Billions of pounds of taxpayers’ money will be “lost to fraud and error” in the government’s scramble to dish out cash via covid business support schemes, the public accounts committee has warned today.
In a new report, the influential committee said that the true extent of losses through schemes such as the coronavirus business interruption loan scheme will only be “gradually revealed”, after the department for business, energy and industrial strategy estimated that £4.9bn of taxpayers money will be lost in loans issued to ineligible businesses.
Chair of the committee Dame Meg Hillier said despite BEIS claiming it saw the risk coming, “it was not clear where BEIS was looking when it set up its initial covid response”.
“It offered an open goal to fraudsters and embezzlers and they have cashed in, adding billions and billions to taxpayer woes,” she said.
“These lessons should have been learned from the banking crisis a decade ago, and could have been prepared in the Government’s pandemic exercises.”
She added the mistakes must now be written out of future crisis responses, and lessons must be learned as the government grapples with soaring inflation and threats to energy security.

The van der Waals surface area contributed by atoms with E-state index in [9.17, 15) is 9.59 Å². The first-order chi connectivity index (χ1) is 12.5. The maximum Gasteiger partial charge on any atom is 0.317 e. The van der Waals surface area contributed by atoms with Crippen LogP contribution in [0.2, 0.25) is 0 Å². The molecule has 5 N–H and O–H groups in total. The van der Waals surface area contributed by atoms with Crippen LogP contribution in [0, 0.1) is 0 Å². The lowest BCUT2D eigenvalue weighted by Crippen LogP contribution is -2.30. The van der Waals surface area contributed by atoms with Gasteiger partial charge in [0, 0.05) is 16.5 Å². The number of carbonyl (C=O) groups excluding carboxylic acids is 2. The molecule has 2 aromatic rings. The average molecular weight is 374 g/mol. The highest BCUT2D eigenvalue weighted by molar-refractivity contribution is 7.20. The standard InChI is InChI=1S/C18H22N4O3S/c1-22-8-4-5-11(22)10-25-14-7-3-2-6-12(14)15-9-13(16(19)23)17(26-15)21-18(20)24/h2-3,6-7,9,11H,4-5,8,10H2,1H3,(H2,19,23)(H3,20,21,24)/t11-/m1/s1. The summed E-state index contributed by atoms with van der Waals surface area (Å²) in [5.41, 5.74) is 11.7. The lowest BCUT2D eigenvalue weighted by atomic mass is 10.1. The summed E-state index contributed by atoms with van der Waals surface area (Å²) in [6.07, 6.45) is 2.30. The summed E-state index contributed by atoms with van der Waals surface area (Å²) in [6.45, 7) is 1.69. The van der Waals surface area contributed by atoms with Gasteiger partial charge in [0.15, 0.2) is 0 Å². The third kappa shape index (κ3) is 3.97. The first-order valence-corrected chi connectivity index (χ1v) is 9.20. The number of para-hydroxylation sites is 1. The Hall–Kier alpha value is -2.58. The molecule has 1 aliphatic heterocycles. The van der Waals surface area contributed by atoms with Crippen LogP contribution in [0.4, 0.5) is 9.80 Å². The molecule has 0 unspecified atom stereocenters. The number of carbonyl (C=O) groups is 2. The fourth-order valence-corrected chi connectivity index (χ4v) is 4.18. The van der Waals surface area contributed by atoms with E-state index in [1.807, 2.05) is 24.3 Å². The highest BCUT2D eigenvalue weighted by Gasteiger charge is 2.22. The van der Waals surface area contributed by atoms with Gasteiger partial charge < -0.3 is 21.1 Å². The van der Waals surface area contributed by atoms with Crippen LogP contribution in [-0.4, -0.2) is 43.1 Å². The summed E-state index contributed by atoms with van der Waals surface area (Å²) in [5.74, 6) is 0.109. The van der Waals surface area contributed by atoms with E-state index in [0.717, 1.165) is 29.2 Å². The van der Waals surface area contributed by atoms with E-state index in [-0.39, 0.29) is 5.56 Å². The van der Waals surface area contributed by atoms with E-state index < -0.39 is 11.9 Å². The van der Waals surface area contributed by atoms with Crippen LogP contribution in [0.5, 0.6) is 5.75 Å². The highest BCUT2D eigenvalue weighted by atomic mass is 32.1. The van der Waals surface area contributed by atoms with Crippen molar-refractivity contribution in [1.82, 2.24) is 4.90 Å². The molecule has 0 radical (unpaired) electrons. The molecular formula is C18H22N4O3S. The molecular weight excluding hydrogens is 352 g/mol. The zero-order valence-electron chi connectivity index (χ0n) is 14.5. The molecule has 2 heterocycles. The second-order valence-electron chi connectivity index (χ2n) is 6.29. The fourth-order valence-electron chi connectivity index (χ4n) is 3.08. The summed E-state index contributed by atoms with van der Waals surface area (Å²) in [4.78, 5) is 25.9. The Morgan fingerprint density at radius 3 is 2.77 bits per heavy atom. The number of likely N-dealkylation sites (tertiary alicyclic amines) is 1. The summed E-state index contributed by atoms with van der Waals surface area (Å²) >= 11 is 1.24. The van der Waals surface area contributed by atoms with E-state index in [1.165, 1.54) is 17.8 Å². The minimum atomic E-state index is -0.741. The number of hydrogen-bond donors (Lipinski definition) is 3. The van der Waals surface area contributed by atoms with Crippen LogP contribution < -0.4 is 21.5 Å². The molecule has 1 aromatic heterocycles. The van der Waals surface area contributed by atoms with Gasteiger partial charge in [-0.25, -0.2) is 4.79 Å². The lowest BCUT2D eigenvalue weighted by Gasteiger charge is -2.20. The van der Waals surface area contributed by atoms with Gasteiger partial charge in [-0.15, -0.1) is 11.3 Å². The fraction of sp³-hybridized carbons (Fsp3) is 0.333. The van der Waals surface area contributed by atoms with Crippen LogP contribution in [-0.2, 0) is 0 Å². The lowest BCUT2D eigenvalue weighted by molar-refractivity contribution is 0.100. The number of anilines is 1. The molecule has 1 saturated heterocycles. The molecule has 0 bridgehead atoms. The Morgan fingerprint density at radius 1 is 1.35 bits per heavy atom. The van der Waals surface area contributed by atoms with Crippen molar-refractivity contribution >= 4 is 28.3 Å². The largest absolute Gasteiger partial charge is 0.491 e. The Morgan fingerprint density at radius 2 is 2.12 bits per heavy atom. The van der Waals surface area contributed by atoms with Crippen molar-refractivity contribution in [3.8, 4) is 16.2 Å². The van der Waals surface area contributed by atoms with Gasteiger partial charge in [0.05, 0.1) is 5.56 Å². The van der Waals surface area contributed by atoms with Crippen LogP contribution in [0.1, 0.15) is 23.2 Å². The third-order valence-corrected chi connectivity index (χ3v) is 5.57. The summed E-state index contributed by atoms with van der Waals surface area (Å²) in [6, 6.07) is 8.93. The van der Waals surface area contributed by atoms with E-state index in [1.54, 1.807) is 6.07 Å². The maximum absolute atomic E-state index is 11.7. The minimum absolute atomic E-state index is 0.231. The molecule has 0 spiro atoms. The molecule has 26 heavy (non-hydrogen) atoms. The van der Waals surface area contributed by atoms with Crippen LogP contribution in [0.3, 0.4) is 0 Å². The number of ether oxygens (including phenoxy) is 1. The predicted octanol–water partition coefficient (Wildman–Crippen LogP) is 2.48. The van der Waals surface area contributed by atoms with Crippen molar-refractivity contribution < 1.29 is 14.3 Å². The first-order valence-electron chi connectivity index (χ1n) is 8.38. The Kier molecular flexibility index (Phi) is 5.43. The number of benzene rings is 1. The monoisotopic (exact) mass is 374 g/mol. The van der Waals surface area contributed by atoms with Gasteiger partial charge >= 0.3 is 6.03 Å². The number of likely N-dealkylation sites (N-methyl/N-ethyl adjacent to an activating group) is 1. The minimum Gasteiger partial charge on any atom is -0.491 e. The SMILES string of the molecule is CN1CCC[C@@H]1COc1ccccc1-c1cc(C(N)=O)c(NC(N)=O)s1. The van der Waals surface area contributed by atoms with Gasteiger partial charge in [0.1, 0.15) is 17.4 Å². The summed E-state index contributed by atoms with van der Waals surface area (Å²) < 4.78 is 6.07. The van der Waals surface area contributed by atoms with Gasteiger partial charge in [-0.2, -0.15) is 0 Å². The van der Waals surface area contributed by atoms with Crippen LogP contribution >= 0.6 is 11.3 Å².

The report comes after new company registrations of new companies jumped by more than 20 per cent in 2020-2021 compared to any of the previous five years, which the the Committee says “would certainly appear to be a warning sign warranting closer scrutiny”.
Lord Agnew, who quit in January over the government’s decision to write off £4.3bn in fraudulent Covid loans, suggested that more than 1,000 companies received emergency business support despite not trading at the start of the pandemic, referring to this as a “schoolboy error”.